Second, I wasn't too thrilled with the more personal Agent Dean / Jane relationship, either. That whole thing kind of came out of nowhere. I usually see this stuff coming, but I didn't here, and it just felt a bit weird.

Still, this was a good one, and I look forward to continuing with the series. Maura Isles is finally introduced in this book, and though we don't get much of her, she sounds interesting.



The Slap, by Christos Tsiolkas

>> Saturday, November 06, 2010

TITLE: The Slap
AUTHOR: Christos Tsiolkas

PAGES: 496
PUBLISHER: Tuskar Rock

SETTING: Contemporary Melbourne, Australia
TYPE: Fiction

REASON FOR READING: I read it for my September book club. We chose it because we wanted to read something on the Man Booker prize longlist, and this one sounded interesting.

At a suburban barbecue one afternoon, a man slaps an unruly 3-year-old boy. The boy is not his son. It is a single act of violence, but this one slap reverberates through the lives of everyone who witnesses it happen. In his controversial, award-winning novel, Christos Tsiolkas presents an apparently harmless domestic incident as seen from eight very different perspectives. The result is an unflinching interrogation of our lives today; of the modern family and domestic life in the twenty-first century, a deeply thought-provoking novel about boundaries and their limits...
Hector and Aisha are hosting a summer barbecue for their family and friends in their garden in a Melbourne suburb. Everything's going well: the food is good and the multicultural, multigenerational crowd are enjoying themselves. And then a spoilt 3-year-old starts throwing a fit and threatening one of the older children with a bat. The 3-year-old's parents do nothing, but the older child's father does. He slaps the other boy. And everything starts to unravel.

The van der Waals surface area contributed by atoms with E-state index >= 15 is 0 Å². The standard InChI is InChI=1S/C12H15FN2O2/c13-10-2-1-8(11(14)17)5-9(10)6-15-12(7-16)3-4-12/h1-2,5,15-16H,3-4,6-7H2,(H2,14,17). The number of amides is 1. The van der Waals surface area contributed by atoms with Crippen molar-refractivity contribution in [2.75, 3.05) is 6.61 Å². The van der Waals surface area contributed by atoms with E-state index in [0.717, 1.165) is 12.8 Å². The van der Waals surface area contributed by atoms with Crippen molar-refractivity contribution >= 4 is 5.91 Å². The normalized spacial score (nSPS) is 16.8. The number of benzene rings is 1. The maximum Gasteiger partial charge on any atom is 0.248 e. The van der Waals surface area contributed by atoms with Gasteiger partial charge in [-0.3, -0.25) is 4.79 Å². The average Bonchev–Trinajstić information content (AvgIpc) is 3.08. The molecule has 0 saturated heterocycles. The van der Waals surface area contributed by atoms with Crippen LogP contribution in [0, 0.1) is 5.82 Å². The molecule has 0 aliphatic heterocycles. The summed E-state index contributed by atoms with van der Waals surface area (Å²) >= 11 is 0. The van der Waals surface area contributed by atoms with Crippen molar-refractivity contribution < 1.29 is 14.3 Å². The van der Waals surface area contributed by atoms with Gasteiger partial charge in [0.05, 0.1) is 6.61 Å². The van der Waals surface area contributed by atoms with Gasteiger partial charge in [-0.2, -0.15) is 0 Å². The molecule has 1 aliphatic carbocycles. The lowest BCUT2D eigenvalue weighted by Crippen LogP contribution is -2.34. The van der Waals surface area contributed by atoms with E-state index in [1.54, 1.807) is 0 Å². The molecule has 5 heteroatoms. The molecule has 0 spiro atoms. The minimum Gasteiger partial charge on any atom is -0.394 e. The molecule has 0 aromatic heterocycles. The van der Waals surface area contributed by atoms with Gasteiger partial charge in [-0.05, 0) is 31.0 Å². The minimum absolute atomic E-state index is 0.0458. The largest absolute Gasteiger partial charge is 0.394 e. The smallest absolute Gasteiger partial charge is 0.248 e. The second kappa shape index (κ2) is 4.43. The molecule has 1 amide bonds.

We see the unraveling through the eyes of the different characters, who take turns narrating the action from their points of view, starting with Hector. The Slap, its title notwithstanding, is not really about the slap. The incident provides the excuse and starting point for getting to know these people and understanding the complex and multilayered relationships between them.

Many of these characters are not particularly likeable and quite a few are truly horrible (especially the men), which would normally have made me enjoy the book less. It didn't here. These people are so real and fascinating and unpredictable, that I couldn't wait to find out more about them. They surprised me, and the structure of the book helped. I thought the way it was narrated was genius. The people you end up hearing from are not those you would expect a priori. Even the second person was a complete surprise to me (and I won't describe who gets a section, as part of the fun is discovering that and wondering who's coming next). Once you start getting to know the new narrator, it's sometimes a real shock to see how different they are from the image other people have of them. And yet, it always rings true.